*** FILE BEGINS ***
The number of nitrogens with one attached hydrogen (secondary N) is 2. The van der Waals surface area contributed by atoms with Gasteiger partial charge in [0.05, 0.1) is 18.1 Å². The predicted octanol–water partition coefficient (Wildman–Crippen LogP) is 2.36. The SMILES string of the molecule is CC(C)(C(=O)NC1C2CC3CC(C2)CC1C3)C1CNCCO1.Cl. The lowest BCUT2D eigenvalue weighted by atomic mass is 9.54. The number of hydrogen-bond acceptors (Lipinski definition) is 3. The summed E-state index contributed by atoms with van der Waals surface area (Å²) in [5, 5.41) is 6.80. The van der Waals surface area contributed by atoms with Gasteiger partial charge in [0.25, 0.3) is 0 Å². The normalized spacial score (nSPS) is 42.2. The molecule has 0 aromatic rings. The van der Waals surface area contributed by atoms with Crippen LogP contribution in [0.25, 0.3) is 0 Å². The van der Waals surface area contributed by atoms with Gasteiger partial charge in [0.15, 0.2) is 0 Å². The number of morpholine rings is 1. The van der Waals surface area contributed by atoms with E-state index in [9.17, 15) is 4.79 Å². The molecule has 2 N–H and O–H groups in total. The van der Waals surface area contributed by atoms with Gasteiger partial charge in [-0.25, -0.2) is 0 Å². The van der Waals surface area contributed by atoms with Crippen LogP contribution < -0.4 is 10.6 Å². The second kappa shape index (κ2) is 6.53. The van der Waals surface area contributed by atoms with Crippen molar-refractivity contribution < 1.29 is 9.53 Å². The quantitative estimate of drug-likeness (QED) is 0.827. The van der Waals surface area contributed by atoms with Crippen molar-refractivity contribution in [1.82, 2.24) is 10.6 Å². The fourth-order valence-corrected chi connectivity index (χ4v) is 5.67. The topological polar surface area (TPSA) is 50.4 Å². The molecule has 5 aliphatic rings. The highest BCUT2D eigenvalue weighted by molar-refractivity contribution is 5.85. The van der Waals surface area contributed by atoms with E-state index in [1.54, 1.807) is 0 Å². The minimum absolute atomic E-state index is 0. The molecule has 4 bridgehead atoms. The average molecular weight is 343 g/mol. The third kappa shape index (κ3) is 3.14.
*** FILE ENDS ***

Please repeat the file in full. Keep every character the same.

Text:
The number of nitrogens with one attached hydrogen (secondary N) is 2. The van der Waals surface area contributed by atoms with Gasteiger partial charge in [0.05, 0.1) is 18.1 Å². The predicted octanol–water partition coefficient (Wildman–Crippen LogP) is 2.36. The SMILES string of the molecule is CC(C)(C(=O)NC1C2CC3CC(C2)CC1C3)C1CNCCO1.Cl. The lowest BCUT2D eigenvalue weighted by atomic mass is 9.54. The number of hydrogen-bond acceptors (Lipinski definition) is 3. The summed E-state index contributed by atoms with van der Waals surface area (Å²) in [5, 5.41) is 6.80. The van der Waals surface area contributed by atoms with Gasteiger partial charge in [0.25, 0.3) is 0 Å². The normalized spacial score (nSPS) is 42.2. The molecule has 0 aromatic rings. The van der Waals surface area contributed by atoms with Crippen LogP contribution in [0.25, 0.3) is 0 Å². The van der Waals surface area contributed by atoms with Gasteiger partial charge in [0.15, 0.2) is 0 Å². The number of morpholine rings is 1. The van der Waals surface area contributed by atoms with E-state index in [9.17, 15) is 4.79 Å². The molecule has 2 N–H and O–H groups in total. The van der Waals surface area contributed by atoms with Gasteiger partial charge in [-0.25, -0.2) is 0 Å². The van der Waals surface area contributed by atoms with Crippen LogP contribution < -0.4 is 10.6 Å². The second kappa shape index (κ2) is 6.53. The van der Waals surface area contributed by atoms with Crippen molar-refractivity contribution < 1.29 is 9.53 Å². The quantitative estimate of drug-likeness (QED) is 0.827. The van der Waals surface area contributed by atoms with Crippen molar-refractivity contribution in [1.82, 2.24) is 10.6 Å². The fourth-order valence-corrected chi connectivity index (χ4v) is 5.67. The topological polar surface area (TPSA) is 50.4 Å². The molecule has 5 aliphatic rings. The highest BCUT2D eigenvalue weighted by molar-refractivity contribution is 5.85. The van der Waals surface area contributed by atoms with E-state index in [1.54, 1.807) is 0 Å². The minimum absolute atomic E-state index is 0. The molecule has 4 bridgehead atoms. The average molecular weight is 343 g/mol. The third kappa shape index (κ3) is 3.14.